This important study upsets the popular assumption that human relations in small-scale societies are based on shared experience. In a theoretically innovative account of the lives of the Korowai of West Papua, Indonesia, Rupert Stasch shows that in this society, people organize their connections to each another around otherness. Analyzing the Korowai people's famous 'tree house' dwellings, their patterns of living far apart, and their practices of kinship, marriage, and childbearing and rearing, Stasch argues that the Korowai actively make relations not out of what they have in common, but out of what divides them. "Society of Others", the first anthropological book about the Korowai, offers a picture of Korowai lives sharply at odds with stereotypes of 'tribal' societies.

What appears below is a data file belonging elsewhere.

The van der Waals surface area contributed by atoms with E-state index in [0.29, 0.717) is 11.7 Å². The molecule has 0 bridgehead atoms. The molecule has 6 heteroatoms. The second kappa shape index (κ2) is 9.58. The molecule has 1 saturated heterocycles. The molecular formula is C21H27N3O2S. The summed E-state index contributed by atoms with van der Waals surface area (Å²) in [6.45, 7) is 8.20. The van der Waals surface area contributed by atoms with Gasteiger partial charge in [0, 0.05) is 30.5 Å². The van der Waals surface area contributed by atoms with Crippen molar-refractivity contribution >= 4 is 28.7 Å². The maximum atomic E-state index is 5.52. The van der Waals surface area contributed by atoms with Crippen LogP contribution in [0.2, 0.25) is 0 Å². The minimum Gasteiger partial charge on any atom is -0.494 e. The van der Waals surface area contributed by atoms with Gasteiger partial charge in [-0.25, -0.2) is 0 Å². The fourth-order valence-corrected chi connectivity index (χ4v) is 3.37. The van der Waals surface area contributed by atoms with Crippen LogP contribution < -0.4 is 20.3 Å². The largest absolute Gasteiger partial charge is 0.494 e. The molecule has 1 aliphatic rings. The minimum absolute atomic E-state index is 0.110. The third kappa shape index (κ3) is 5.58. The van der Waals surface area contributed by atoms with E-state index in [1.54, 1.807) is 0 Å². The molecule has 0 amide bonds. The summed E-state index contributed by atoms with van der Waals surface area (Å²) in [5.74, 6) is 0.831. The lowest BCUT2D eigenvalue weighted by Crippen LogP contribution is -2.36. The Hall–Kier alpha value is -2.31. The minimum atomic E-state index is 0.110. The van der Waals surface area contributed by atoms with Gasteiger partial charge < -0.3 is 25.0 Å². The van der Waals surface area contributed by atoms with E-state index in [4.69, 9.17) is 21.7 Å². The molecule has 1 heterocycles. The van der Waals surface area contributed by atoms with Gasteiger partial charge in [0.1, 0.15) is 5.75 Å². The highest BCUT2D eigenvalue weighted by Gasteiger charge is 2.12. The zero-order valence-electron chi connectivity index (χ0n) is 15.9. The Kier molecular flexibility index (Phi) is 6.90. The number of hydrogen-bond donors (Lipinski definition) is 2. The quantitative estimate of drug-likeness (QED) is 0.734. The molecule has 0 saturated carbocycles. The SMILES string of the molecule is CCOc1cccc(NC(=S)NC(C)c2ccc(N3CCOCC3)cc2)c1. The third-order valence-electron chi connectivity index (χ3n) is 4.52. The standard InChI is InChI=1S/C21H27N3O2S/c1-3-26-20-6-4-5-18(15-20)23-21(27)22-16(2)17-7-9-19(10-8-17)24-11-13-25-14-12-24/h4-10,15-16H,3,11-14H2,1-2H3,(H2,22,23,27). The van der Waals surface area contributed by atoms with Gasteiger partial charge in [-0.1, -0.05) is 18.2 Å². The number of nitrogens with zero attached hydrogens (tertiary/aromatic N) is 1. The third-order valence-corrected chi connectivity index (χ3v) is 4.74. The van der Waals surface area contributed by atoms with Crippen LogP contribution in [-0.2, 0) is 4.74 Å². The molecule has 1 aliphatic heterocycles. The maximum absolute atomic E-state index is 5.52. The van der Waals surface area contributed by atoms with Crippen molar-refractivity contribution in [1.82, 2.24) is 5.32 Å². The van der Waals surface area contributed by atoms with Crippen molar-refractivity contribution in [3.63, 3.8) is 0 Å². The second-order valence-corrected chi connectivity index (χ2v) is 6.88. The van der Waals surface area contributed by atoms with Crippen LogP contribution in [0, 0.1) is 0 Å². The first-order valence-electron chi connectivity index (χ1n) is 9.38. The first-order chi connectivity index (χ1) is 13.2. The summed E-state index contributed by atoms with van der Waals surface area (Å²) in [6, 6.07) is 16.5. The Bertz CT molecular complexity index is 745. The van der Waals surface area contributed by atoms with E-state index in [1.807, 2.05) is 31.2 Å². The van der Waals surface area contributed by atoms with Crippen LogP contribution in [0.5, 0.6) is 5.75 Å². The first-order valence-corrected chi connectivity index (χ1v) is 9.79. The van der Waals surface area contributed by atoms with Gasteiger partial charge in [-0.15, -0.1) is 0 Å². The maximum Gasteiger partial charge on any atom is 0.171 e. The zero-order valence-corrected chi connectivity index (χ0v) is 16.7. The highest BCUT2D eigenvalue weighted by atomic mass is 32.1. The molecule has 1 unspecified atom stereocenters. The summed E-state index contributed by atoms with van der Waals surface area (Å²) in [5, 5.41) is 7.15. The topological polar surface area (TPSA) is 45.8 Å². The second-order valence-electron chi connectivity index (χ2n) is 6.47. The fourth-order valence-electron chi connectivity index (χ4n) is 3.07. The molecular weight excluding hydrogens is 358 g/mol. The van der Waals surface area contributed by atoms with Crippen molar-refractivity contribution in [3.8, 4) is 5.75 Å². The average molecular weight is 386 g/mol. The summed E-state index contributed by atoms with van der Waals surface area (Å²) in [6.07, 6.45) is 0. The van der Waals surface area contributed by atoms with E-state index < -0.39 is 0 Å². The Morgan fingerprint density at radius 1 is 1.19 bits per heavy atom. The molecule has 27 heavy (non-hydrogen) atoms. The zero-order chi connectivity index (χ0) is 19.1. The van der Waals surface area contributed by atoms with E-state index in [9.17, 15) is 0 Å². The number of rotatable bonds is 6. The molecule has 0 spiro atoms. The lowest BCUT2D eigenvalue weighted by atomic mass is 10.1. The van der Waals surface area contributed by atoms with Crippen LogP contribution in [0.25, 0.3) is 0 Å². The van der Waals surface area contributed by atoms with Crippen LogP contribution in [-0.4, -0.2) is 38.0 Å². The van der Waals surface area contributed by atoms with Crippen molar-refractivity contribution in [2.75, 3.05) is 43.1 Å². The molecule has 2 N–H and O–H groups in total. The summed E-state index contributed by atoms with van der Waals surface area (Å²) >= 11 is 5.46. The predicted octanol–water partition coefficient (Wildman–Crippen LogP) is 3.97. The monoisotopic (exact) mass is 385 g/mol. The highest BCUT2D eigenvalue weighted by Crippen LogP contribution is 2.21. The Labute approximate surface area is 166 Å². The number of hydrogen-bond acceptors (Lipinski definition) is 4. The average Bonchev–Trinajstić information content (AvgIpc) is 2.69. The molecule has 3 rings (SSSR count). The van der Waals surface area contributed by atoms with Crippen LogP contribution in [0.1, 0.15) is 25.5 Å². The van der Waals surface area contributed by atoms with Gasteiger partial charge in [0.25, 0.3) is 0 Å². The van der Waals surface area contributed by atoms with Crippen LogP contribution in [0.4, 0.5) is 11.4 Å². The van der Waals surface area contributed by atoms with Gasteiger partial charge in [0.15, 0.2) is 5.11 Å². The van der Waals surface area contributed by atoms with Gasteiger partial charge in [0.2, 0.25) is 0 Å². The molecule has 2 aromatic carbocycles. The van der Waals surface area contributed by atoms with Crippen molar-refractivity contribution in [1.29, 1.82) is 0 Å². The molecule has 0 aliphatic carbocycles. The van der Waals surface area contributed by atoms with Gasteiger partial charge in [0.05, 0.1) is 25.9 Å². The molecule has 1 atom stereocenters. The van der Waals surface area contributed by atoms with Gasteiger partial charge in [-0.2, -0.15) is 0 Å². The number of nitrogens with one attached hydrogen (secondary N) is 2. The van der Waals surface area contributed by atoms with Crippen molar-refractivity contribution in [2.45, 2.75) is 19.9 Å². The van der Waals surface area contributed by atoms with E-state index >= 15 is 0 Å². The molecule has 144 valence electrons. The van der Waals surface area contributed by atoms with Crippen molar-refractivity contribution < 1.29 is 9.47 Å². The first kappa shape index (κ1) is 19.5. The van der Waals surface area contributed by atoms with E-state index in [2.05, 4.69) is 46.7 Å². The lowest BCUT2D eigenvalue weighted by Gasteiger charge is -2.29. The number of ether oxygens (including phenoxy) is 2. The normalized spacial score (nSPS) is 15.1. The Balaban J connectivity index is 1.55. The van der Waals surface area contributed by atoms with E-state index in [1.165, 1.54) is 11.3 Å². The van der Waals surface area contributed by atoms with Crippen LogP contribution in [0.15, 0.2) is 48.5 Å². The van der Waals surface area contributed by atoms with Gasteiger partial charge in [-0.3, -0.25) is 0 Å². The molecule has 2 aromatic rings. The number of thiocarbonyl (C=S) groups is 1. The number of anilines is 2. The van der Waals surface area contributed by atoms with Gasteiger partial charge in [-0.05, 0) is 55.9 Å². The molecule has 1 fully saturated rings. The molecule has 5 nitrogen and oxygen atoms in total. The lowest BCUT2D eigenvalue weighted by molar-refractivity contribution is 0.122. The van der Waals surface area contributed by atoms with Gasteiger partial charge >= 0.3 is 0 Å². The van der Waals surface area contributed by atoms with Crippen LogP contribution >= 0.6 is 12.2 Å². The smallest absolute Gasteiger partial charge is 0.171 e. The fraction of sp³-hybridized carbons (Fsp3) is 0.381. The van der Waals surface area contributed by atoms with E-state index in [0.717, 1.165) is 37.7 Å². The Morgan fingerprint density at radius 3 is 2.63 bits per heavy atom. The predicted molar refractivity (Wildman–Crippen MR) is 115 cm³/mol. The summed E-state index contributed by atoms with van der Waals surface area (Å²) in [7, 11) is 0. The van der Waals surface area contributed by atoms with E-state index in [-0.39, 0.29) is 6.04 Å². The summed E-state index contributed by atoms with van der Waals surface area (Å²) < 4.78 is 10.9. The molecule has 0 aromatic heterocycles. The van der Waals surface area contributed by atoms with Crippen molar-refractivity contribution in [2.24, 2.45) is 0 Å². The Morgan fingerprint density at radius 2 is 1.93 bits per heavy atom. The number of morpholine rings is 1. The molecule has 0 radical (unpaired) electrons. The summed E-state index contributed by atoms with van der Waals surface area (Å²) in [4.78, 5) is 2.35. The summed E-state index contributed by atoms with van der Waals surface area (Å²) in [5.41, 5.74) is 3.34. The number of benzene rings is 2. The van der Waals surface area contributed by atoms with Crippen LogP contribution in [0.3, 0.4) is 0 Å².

Rupert Stasch is Associate Professor in the Department of Anthropology at University of California, San Diego.
List of Illustrations ix Acknowledgments xi Note on Language xv Introduction: Otherness as a Relation 1 1. A Dispersed Society: Place Ownership and the Crossing of Spatial Margins 25 2. Pairing and Avoidance: An Otherness-Focused Approach to Social Ties 73 3. Strange Kin: Maternal Uncles and the Spectrum of Relatives 105 4. Children and the Contingency of Attachment 140 5. Marriage as Disruption and Creation of Belonging 173 6. Dialectics of Contact and Separation in Mourning 208 Conclusion 255 Notes 277 References 291 Index 303